Daphne accompanied me on the final day. Have I mentioned Daphne has earned extra income as a professional pet-sitter for nearly a decade? No? Well, she has.
We gave Sway and Moxie their food and love. We cleaned their boxes. We rebuilt the Cardboard Berlin Wall. Then Daphne said it would be nice to take out Helen’s trash, which contained a weekend’s litter-box debris and some cat-food cans.
“That’s something a professional pet-sitter would think to do,” I mused. I was so proud of her!
The next thing that happened? Well, not so much.
Helen had said we could either leave her keys in her condo and lock the door behind us, or we could keep the keys and she’d get them later. We chose to leave them there. (You probably see where this is going.)
Tangent: I’m slightly obsessive about things such as keys. I routinely do little self-pat-downs to make sure I have essential things. (“Spectacles, testicles, watch, and wallet,” as they old saying goes.) But I’m careful not to be a “backseat driver” in this regard with other people. So I didn’t ask Daphne before we left Helen’s condo whether she had everything.
The moment the front door closed (and locked), she realized she hadn’t. Still inside was her purse. Inside it were her car keys. So at that point we had a car, but no way to make that car get us home. We live about 35 miles from Helen. It was Sunday at about 3 p.m. Helen was due back around 8 or 9.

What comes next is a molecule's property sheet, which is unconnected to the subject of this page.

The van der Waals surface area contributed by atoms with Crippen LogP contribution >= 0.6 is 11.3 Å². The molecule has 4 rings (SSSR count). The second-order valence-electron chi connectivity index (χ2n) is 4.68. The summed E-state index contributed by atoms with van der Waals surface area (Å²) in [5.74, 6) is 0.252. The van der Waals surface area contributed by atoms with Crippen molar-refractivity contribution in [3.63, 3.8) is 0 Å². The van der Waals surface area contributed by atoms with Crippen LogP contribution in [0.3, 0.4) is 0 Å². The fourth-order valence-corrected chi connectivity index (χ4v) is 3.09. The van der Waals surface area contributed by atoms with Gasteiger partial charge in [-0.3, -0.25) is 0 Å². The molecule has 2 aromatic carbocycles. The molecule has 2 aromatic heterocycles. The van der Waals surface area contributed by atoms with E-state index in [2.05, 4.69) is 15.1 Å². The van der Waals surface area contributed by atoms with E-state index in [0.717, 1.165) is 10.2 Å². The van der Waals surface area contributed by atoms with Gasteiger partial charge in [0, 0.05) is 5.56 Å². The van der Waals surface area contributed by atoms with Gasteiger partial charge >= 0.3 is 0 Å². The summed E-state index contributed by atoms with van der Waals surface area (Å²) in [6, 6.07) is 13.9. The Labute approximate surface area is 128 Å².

I called Helen. She didn’t call back for what seemed like forever. She called back. She called her landlady, who might have been in the vicinity. (She wasn’t.) Daphne called a locksmith. He arrived after what seemed like forever. (He’s the man with the accent.) He looked at Helen’s front door and said the lock was impenetrable. Only way in? Drill through it. (Not an option.)
I asked the downstairs neighbor (the British woman) for a chair to scale the wall of her deck, so I could get to Helen’s upstairs deck. There was a sliding door up there that, to me, said, “Second chance!” The locksmith scoffed, said I’d never get onto the second deck. (I did.) I asked him to follow me. (He did.) I helped him try to get the sliding door open. (We didn’t.)
The locksmith gave up. Daphne and I pondered what we’d do for four more hours. It was getting really hot.
Then … a great surprise! The locksmith came back! He’d thought of something! I don’t remember how, but he rigged a way to get past the impenetrable front-door lock.
Daphne got her purse and keys, we paid the locksmith, and we all had a good laugh.
This time on the way out, we brought Helen’s keys with us.
Disclaimer: I love Daphne, I love Sway, I love Helen, I love the locksmith. But I’m not past taking a bratty tone about them to get a laugh.
About Keith Bowers: This broad-shouldered, bald-headed, leather-clad motorcyclist also has passions for sharp clothing, silver accessories, great writing, the arts, and cats. This career journalist loves painting, sculpting, photographing, and getting on stage. He once was called “a high-powered mutant,” which also describes his cat, Thomas. He’s also associate editor at Catster and Dogster.